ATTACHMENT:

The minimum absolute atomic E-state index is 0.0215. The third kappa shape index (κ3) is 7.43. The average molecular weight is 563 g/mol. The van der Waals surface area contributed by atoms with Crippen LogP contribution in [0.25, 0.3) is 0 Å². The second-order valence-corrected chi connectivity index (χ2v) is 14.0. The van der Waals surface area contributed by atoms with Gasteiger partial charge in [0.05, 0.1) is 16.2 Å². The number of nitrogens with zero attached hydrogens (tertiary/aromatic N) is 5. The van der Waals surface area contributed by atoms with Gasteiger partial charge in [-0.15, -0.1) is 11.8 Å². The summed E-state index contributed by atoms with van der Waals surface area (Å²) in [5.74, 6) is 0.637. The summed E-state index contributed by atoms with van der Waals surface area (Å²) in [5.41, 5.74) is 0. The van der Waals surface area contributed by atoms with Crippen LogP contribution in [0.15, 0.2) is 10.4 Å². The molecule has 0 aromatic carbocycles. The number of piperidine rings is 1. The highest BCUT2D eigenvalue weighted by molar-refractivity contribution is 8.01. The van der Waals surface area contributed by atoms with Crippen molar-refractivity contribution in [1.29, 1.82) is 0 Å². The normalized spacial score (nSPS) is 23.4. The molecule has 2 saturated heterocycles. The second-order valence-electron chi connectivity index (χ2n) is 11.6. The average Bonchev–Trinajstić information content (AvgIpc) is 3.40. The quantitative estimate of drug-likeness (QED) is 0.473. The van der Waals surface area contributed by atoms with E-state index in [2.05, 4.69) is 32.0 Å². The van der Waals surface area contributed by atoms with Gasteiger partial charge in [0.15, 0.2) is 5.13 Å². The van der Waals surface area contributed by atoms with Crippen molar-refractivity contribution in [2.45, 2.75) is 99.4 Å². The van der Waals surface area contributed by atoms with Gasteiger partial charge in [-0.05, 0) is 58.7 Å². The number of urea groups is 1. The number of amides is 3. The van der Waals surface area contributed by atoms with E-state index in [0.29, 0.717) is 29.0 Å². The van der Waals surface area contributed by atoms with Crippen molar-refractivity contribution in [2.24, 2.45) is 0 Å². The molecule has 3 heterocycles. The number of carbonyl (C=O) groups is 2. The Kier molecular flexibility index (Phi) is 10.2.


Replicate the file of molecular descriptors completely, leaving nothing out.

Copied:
The minimum absolute atomic E-state index is 0.0215. The third kappa shape index (κ3) is 7.43. The average molecular weight is 563 g/mol. The van der Waals surface area contributed by atoms with Crippen LogP contribution in [0.25, 0.3) is 0 Å². The second-order valence-corrected chi connectivity index (χ2v) is 14.0. The van der Waals surface area contributed by atoms with Gasteiger partial charge in [0.05, 0.1) is 16.2 Å². The number of nitrogens with zero attached hydrogens (tertiary/aromatic N) is 5. The van der Waals surface area contributed by atoms with Gasteiger partial charge in [-0.15, -0.1) is 11.8 Å². The summed E-state index contributed by atoms with van der Waals surface area (Å²) in [5.74, 6) is 0.637. The summed E-state index contributed by atoms with van der Waals surface area (Å²) in [5.41, 5.74) is 0. The van der Waals surface area contributed by atoms with Crippen LogP contribution in [0.15, 0.2) is 10.4 Å². The molecule has 0 aromatic carbocycles. The number of piperidine rings is 1. The highest BCUT2D eigenvalue weighted by molar-refractivity contribution is 8.01. The van der Waals surface area contributed by atoms with Crippen molar-refractivity contribution in [1.29, 1.82) is 0 Å². The normalized spacial score (nSPS) is 23.4. The molecule has 2 saturated heterocycles. The second-order valence-electron chi connectivity index (χ2n) is 11.6. The average Bonchev–Trinajstić information content (AvgIpc) is 3.40. The quantitative estimate of drug-likeness (QED) is 0.473. The van der Waals surface area contributed by atoms with E-state index in [2.05, 4.69) is 32.0 Å². The van der Waals surface area contributed by atoms with Gasteiger partial charge in [0.15, 0.2) is 5.13 Å². The van der Waals surface area contributed by atoms with Crippen molar-refractivity contribution in [2.45, 2.75) is 99.4 Å². The van der Waals surface area contributed by atoms with Gasteiger partial charge in [-0.05, 0) is 58.7 Å². The number of urea groups is 1. The number of amides is 3. The van der Waals surface area contributed by atoms with E-state index in [0.29, 0.717) is 29.0 Å². The van der Waals surface area contributed by atoms with Crippen molar-refractivity contribution in [2.24, 2.45) is 0 Å². The molecule has 3 heterocycles. The number of carbonyl (C=O) groups is 2. The Kier molecular flexibility index (Phi) is 10.2.